New Questions Mount Over President Trump's Health

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New Questions Mount Over President Trump's Health
New details about President Trump's unplanned hospital visit last November are raising more questions about his fitness for office.
SHOW TRANSCRIPT

New details about President Trump's unannounced visit to Walter Reed National Military Medical Center last November are raising questions about the president's health.

In his new book, New York Times reporter Michael Schmidt, citing unnamed sources, says Vice President Mike Pence was put on standby to "take over the powers of the presidency temporarily if Trump had to undergo a procedure that would have required him to be anesthetized."

Vice President Pence telling Fox News on Tuesday he doesn't recall being on standby. 

"Part of this job is you're always on standby if you're vice president of the United States, but the American people can be confident that this president is in remarkable good health," Vice President Pence said. 

President Trump tweeting on Tuesday that Vice President Pence was "never put on standby and there were no mini-strokes," saying the November 16 hospital visit was "in order to complete my yearly physical." 

Then-White House Press Secretary Stephanie Grisham telling reporters at the time "Anticipating a very busy 2020, the president is taking advantage of a free weekend here in Washington, D.C., to begin portions of his routine annual physical exam at Walter Reed.”

The former White House Physician Ronny Jackson was quick to come to the president’s defense.

"This is the most ridiculous thing I've ever heard. Now, I wont get into the president's health. I'm no longer his physician. But I will comment and tell you that I was consulted regarding this trip weeks in advance," Jackson said in a video posted on Twitter. 

Jackson has previously been accused of covering for the president… distorting his health on his annual assessments… and saying with a better diet, the president could’ve lived to be 200.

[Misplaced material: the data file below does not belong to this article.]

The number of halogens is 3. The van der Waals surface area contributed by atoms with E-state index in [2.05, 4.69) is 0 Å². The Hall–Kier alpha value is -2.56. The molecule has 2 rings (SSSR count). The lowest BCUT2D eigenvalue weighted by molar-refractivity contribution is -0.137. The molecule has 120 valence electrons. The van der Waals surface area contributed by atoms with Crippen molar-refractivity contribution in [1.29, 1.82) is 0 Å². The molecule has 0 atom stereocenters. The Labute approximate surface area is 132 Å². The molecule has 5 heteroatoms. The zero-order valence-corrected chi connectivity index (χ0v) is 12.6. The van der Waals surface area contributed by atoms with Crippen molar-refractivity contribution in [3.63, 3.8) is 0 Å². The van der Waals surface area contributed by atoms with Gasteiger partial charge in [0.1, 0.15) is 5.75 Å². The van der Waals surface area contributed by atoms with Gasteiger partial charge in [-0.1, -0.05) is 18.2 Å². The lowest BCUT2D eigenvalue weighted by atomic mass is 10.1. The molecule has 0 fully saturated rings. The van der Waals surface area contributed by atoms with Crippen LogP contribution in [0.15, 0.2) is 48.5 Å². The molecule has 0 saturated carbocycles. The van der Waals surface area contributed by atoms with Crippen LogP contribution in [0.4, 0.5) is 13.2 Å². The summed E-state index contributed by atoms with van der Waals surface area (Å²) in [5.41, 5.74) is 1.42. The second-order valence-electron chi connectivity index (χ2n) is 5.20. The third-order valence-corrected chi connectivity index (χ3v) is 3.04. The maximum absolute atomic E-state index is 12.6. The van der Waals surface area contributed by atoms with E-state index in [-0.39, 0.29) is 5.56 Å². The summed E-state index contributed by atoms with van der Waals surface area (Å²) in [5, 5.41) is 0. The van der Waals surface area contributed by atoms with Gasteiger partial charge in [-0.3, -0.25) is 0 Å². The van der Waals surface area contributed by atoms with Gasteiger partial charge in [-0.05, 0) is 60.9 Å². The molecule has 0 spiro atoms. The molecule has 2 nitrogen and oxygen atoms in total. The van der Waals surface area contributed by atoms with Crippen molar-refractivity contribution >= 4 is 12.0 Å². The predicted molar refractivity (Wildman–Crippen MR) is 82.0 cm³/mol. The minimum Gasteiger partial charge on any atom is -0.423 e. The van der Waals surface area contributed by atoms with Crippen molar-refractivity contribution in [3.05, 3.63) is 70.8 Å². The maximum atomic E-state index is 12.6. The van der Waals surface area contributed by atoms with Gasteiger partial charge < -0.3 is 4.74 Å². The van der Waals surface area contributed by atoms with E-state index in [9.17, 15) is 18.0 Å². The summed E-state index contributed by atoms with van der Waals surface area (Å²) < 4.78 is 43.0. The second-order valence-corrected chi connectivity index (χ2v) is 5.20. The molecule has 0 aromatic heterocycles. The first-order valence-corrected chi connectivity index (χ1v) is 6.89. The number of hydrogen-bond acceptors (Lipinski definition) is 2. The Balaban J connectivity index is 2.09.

White House pool reports from that day indicate the visit came as a surprise to reporters, and journalists were told not to report on the president's movements until after he arrived at Walter Reed. The visit lasted just under two and a half hours. 

Shortly after leaving the hospital, Grisham told White House reporters the president visited with medical staff at Walter Reed and met with the family of a special forces soldier injured in Afghanistan. Such visits are typically pre-scheduled.

It's not the first time reports of the president's health have raised eyebrows. Earlier this year, the president said he was taking daily doses of the controversial drug Hydroxychloriquine as a precaution against the coronavirus. 

The new questions come as the president faces off against former vice president Joe Biden in the 2020 election. They are two of the oldest presidential candidates in history — Biden is 77 and President Trump is 74. 

Medical ethicist Arthur Caplan telling CNN he's concerned about the lack of transparency from the White House. 

"My worry is, we have an election between Trump and Biden, and Trump somehow in the middle of this becomes incapacitated, but covers it up, doesn't let us know that the person we are going to vote for may become increasingly disabled during a second term," he said. 

For full election coverage visit Election 2020.